The influence of Samuel Martinez in the Fruitvale District

Samuel Martinez Discusses History and Traditional Healing from Natalie Rodriguez on Vimeo.

Samuel Martinez is a part of the history Oakland’s Fruitvale district as a therapist, healer, social justice worker, activist, writer and traditional dancer. During the Urban Relocation program of the 1950s, he and his mother were relocated to the Oakland housing projects where they faced racial inequality and discrimination, which he says have “made him stronger.”

After refusing to join the Vietnam War, at 18 years old he became an anti-war activist and joined the Chicano Moratorium. As a parent and organizer he helped create El Centro Infantil de La Raza and served on the board of directors.

Martinez is a Licensed Clinical Social Worker, who contributed to the creation of a mental health department at La Clinica de La Raza. He refers to himself as a “Social Justice Healer offering a Traditional Healing Praxis.” His praxis began with his mother’s traditional teachings of healing and in 1977 he incorporated the theories of Paulo Freire’s Pedagogy of the Oppressed. In 1971 La Clinica de La Raza was established in the Fruitvale district in order to provide accessible health care for the neighborhood’s Latino population. La Clinica opened its first mental health site named Casa del Sol in 1978.

In his backyard, Martinez leads community TemesCalli’s or Sweat Lodges for family and extended family alike. Martinez says that the meaning of TemesCalli stems from “Calli” which means home and “Teme or tema is in a prayerful way.” He says that the prayer lodge is “the creation story in our five senses because we are beings of the five senses.”

As an author he has published several books including The Indian Dream: Surviving the American Holocaustand AmeriCaCa—The Sounds of Silenced Survivors: Surviving America’s Campaign to “Kill the Indian, Save the Child.”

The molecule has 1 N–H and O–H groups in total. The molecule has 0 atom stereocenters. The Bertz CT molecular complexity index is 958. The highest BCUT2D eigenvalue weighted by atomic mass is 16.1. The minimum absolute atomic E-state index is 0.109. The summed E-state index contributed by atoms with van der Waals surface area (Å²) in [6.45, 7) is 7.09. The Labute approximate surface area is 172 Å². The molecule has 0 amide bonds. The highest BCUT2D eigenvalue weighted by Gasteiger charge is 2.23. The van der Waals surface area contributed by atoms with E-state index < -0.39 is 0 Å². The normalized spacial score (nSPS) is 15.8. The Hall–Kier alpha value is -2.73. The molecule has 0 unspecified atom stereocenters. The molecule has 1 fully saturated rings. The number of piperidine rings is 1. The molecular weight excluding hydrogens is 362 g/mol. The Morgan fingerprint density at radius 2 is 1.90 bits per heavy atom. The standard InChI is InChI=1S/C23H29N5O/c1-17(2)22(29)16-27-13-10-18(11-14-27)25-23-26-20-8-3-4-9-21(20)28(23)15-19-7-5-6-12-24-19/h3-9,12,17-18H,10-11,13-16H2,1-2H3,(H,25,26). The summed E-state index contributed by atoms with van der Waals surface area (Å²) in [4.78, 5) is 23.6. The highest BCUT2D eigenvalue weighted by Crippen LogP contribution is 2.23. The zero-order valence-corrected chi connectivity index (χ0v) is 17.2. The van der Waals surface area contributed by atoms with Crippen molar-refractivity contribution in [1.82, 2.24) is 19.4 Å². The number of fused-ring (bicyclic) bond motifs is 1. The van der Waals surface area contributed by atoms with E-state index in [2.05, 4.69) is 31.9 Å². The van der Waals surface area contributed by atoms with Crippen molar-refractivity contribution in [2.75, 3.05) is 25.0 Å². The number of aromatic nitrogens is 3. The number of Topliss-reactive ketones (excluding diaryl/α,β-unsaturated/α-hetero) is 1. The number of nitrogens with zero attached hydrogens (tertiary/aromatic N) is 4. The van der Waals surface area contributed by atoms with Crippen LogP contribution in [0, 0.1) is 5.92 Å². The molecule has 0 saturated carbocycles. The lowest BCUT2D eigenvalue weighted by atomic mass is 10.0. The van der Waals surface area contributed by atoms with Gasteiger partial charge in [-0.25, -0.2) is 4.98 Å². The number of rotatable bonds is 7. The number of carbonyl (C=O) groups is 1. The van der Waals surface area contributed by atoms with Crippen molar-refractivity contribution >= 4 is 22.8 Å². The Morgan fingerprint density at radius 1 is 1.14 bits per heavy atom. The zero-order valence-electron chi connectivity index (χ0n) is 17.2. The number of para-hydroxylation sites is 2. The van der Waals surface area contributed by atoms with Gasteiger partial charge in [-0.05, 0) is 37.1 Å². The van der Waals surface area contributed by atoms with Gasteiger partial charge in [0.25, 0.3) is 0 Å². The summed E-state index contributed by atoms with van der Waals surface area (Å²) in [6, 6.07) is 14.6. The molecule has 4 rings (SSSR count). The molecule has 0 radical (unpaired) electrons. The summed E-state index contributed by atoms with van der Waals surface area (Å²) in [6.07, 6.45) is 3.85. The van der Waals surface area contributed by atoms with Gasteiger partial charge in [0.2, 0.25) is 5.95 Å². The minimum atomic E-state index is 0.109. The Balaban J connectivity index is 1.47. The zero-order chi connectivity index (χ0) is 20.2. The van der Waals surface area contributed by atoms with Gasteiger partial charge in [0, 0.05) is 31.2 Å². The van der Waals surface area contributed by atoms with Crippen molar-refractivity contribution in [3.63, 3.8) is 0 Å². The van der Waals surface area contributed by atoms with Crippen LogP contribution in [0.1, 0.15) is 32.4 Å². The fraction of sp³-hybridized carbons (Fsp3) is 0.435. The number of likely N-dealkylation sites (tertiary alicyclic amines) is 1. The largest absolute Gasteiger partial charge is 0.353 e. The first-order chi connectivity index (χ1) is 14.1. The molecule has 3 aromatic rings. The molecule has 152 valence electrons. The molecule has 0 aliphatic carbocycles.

Oakland Bullies Say, “Snitches Get Stiches,” But Oakland Schools Create A Culture To End The Problem

A well-known tactic of intimidation amongst the youth of Oakland is the saying that “Snitches get stiches,” which means that if students speak up about wrongs that they know of or are victims of, or “snitch”; they will suffer violent consequences. In the city of Oakland, violence is nothing new, however with increasing attention to the issue of bullying and talks of Federal Anti-Bullying legislation, the Oakland Unified School District is avidly doing its part to put a stop to it.

According to the Huff Post Politics, although 49 states already address the issue of bullying in some way, currently, there is no Federal legislation in place; which is why Senator Bob Casey’s Safe Schools Improvement Act would hold schools accountable for collecting data on incidence and response.

Oakland Unified School District

The entrance to the Oakland Unified School District in Oakland, Calif., on Sunday, June 23, 2013. (Photograph by: Natalie Rodriguez/Full Sail University)

California is one of the 49 states with Anti-Bullying Laws and Policies in place. Under these laws and policies, federally funded schools are required by law to address and investigate cases of bullying. Troy Flint, Director of Public Relations at the Oakland Unified School District, says OUSDs policy on bullying “is that protection should be more than protection. Students need to be taught to respect difference whether it’s ethnic, religious, people with disabilities, or gender or sexual orientation.”

As a part of their effort to eradicate bullying, the district offers training for principals on how to recognize and prevent bullying, counselors who intervene in bullying cases, and complaint procedures. Flint talks about the opportunity that all middle and high school students were given to attended a screening of the Lee Hirsch documentary, Bully with an introduction and question an answer session with the director. Later the district formed a curriculum related to the film.

When Flint mentions that this issue is receiving increasing attention he also says, “I think attitudes are changing about what constitutes bullying and the impact it can have not only on a child’s social life, but on their affinity for school, and their willingness to learn.”

The fear of “snitches” getting “stiches” may be a real one, but the OUSD is making sure that its students know that they are not alone, they are watching, and they are working to create a culture of respect.